RCMP apologizes, settles suit with West Vancouver woman acquitted of human slavery

Mumtaz Ladha in Vancouver, on September 4, 2013.
Mumtaz Ladha in Vancouver, on September 4, 2013. THE CANADIAN PRESS/Darryl Dyck

A West Vancouver woman who was acquitted of human slavery has settled with the RCMP.

In 2015, Mumtaz Ladha launched a suit claiming the RCMP had destroyed her life by conducting a negligent investigation which led to the criminal charges.

The province’s Director of Civil Forfeiture was also named in the suit for attempts to seize her house.

READ MORE: B.C. woman acquitted of human slavery charges now suing RCMP

“I just want to leave behind everything and think of it as a nightmare and just resume my normal life,” Ladha said on Friday.

Ladha was acquitted in 2013. The case centered on allegations Ladha had brought a young Tanzanian woman to B.C. in 2008 with the promise of a job in a salon, then forced her to work as an unpaid maid at her West Vancouver mansion and confiscated her passport.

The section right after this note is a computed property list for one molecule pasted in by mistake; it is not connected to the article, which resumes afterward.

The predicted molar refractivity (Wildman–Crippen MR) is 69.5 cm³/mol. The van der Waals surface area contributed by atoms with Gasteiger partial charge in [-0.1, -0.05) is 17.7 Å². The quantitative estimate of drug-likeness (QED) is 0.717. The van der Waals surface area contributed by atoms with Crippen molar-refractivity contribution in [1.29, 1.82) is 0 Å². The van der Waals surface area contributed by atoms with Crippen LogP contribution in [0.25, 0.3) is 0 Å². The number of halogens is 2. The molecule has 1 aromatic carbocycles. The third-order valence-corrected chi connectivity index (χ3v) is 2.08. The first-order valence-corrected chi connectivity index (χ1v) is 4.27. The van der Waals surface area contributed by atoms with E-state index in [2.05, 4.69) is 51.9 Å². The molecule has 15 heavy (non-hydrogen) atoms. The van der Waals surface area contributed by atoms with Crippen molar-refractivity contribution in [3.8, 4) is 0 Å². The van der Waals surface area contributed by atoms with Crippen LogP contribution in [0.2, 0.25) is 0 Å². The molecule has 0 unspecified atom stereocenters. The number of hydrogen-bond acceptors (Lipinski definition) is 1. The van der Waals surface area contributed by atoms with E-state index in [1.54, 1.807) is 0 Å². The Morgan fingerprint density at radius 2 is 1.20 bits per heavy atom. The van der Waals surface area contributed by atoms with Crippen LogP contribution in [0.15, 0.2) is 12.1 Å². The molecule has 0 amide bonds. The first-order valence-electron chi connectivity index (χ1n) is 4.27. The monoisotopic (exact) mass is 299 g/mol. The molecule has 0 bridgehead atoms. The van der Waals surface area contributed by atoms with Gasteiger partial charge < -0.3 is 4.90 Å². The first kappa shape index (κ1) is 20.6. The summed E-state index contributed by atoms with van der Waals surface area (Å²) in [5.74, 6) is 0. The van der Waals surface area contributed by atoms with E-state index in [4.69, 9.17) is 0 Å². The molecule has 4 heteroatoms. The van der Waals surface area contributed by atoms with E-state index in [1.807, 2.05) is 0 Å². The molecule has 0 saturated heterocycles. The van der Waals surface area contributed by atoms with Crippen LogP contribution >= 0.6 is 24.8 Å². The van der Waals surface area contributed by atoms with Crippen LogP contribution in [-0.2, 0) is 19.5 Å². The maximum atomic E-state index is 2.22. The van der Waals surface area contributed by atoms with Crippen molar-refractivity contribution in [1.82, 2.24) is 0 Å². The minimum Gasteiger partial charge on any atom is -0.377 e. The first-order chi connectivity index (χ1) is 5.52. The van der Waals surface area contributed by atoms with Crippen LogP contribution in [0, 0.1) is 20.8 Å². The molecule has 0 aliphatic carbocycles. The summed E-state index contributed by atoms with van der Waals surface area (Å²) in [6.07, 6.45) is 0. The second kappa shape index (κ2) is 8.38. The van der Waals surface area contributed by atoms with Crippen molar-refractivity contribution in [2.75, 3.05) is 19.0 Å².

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Those allegations led to charges under the Immigration Act of human trafficking, employing a foreign national without authorization, misrepresenting facts to the High Commission of Canada, and misrepresenting facts to Citizenship and Immigration Canada.

READ MORE: Alleged victim of trafficking grew up poor

She was found not guilty on all counts, with the judge finding the alleged victim’s testimony not credible and ruling the woman had actually taken advantage of Ladha’s generosity.

Ladha said she’s now received an apology from the RCMP as part of the settlement, and is relieved at the opportunity to restore her reputation.

“They apologized for statements they had made that were not correct and that they were sorry for putting me through whatever I went through.”

In a statement, the RCMP says its apology letter reflects its position and that it has no further comment.

–With files from Amy Judd and the Canadian Press

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